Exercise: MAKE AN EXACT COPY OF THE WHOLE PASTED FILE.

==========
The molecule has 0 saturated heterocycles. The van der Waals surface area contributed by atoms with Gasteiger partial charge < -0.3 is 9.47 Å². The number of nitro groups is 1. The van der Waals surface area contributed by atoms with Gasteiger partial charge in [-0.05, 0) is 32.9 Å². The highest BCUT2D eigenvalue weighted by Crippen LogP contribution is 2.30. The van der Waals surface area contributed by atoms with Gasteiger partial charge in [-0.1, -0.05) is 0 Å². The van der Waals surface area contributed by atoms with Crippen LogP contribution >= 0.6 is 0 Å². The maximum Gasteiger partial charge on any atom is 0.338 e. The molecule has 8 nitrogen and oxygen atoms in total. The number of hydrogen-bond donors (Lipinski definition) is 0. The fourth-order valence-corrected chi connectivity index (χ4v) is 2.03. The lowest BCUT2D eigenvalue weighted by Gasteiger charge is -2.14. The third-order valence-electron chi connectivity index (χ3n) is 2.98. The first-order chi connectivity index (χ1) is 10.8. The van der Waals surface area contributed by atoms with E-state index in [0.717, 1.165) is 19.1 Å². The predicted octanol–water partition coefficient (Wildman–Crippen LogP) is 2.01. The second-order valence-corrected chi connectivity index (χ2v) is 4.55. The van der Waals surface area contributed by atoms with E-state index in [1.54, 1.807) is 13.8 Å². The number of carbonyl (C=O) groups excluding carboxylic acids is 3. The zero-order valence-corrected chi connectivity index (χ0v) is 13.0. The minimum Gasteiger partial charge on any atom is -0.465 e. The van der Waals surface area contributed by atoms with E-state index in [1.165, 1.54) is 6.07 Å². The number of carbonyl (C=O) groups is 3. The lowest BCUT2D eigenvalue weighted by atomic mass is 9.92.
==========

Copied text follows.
The molecule has 0 saturated heterocycles. The van der Waals surface area contributed by atoms with Gasteiger partial charge < -0.3 is 9.47 Å². The number of nitro groups is 1. The van der Waals surface area contributed by atoms with Gasteiger partial charge in [-0.05, 0) is 32.9 Å². The highest BCUT2D eigenvalue weighted by Crippen LogP contribution is 2.30. The van der Waals surface area contributed by atoms with Gasteiger partial charge in [-0.1, -0.05) is 0 Å². The van der Waals surface area contributed by atoms with Crippen LogP contribution >= 0.6 is 0 Å². The maximum Gasteiger partial charge on any atom is 0.338 e. The molecule has 8 nitrogen and oxygen atoms in total. The number of hydrogen-bond donors (Lipinski definition) is 0. The fourth-order valence-corrected chi connectivity index (χ4v) is 2.03. The lowest BCUT2D eigenvalue weighted by Gasteiger charge is -2.14. The third-order valence-electron chi connectivity index (χ3n) is 2.98. The first-order chi connectivity index (χ1) is 10.8. The van der Waals surface area contributed by atoms with E-state index in [0.717, 1.165) is 19.1 Å². The predicted octanol–water partition coefficient (Wildman–Crippen LogP) is 2.01. The second-order valence-corrected chi connectivity index (χ2v) is 4.55. The van der Waals surface area contributed by atoms with E-state index in [1.54, 1.807) is 13.8 Å². The number of carbonyl (C=O) groups excluding carboxylic acids is 3. The zero-order valence-corrected chi connectivity index (χ0v) is 13.0. The minimum Gasteiger partial charge on any atom is -0.465 e. The van der Waals surface area contributed by atoms with E-state index in [1.165, 1.54) is 6.07 Å². The number of carbonyl (C=O) groups is 3. The lowest BCUT2D eigenvalue weighted by atomic mass is 9.92.